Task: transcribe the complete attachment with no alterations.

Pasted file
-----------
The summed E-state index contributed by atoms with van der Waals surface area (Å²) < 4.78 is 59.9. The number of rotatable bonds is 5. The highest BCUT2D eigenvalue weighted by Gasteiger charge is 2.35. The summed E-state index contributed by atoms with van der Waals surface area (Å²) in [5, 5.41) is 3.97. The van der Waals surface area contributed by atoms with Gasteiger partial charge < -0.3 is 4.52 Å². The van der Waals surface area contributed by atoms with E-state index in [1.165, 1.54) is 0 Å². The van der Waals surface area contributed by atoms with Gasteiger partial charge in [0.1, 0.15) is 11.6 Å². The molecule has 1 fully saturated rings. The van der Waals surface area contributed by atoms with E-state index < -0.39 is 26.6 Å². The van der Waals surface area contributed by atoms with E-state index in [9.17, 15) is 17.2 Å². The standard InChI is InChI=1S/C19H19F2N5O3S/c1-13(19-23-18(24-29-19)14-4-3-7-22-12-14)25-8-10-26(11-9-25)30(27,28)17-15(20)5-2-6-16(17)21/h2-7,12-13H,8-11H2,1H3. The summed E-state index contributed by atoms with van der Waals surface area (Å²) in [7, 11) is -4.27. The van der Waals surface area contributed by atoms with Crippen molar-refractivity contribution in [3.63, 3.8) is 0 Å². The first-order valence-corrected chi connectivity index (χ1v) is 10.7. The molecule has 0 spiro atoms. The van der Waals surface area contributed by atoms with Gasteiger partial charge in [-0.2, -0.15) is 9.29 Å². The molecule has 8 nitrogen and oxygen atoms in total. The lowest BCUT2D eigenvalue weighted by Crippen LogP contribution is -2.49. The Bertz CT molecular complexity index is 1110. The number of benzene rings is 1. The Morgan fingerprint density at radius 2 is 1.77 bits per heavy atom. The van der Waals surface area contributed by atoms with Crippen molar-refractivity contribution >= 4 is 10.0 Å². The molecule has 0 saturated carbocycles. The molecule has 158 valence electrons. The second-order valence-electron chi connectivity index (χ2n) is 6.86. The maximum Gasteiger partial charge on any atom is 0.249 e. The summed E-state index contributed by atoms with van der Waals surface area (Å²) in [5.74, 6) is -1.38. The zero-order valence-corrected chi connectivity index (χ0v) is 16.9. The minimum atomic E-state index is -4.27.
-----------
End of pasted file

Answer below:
The summed E-state index contributed by atoms with van der Waals surface area (Å²) < 4.78 is 59.9. The number of rotatable bonds is 5. The highest BCUT2D eigenvalue weighted by Gasteiger charge is 2.35. The summed E-state index contributed by atoms with van der Waals surface area (Å²) in [5, 5.41) is 3.97. The van der Waals surface area contributed by atoms with Gasteiger partial charge < -0.3 is 4.52 Å². The van der Waals surface area contributed by atoms with E-state index in [1.165, 1.54) is 0 Å². The van der Waals surface area contributed by atoms with Gasteiger partial charge in [0.1, 0.15) is 11.6 Å². The molecule has 1 fully saturated rings. The van der Waals surface area contributed by atoms with E-state index < -0.39 is 26.6 Å². The van der Waals surface area contributed by atoms with E-state index in [9.17, 15) is 17.2 Å². The standard InChI is InChI=1S/C19H19F2N5O3S/c1-13(19-23-18(24-29-19)14-4-3-7-22-12-14)25-8-10-26(11-9-25)30(27,28)17-15(20)5-2-6-16(17)21/h2-7,12-13H,8-11H2,1H3. The summed E-state index contributed by atoms with van der Waals surface area (Å²) in [7, 11) is -4.27. The van der Waals surface area contributed by atoms with Crippen molar-refractivity contribution in [3.63, 3.8) is 0 Å². The first-order valence-corrected chi connectivity index (χ1v) is 10.7. The molecule has 0 spiro atoms. The van der Waals surface area contributed by atoms with Gasteiger partial charge in [-0.2, -0.15) is 9.29 Å². The molecule has 8 nitrogen and oxygen atoms in total. The lowest BCUT2D eigenvalue weighted by Crippen LogP contribution is -2.49. The Bertz CT molecular complexity index is 1110. The number of benzene rings is 1. The Morgan fingerprint density at radius 2 is 1.77 bits per heavy atom. The van der Waals surface area contributed by atoms with Crippen molar-refractivity contribution >= 4 is 10.0 Å². The molecule has 0 saturated carbocycles. The molecule has 158 valence electrons. The second-order valence-electron chi connectivity index (χ2n) is 6.86. The maximum Gasteiger partial charge on any atom is 0.249 e. The summed E-state index contributed by atoms with van der Waals surface area (Å²) in [5.74, 6) is -1.38. The zero-order valence-corrected chi connectivity index (χ0v) is 16.9. The minimum atomic E-state index is -4.27.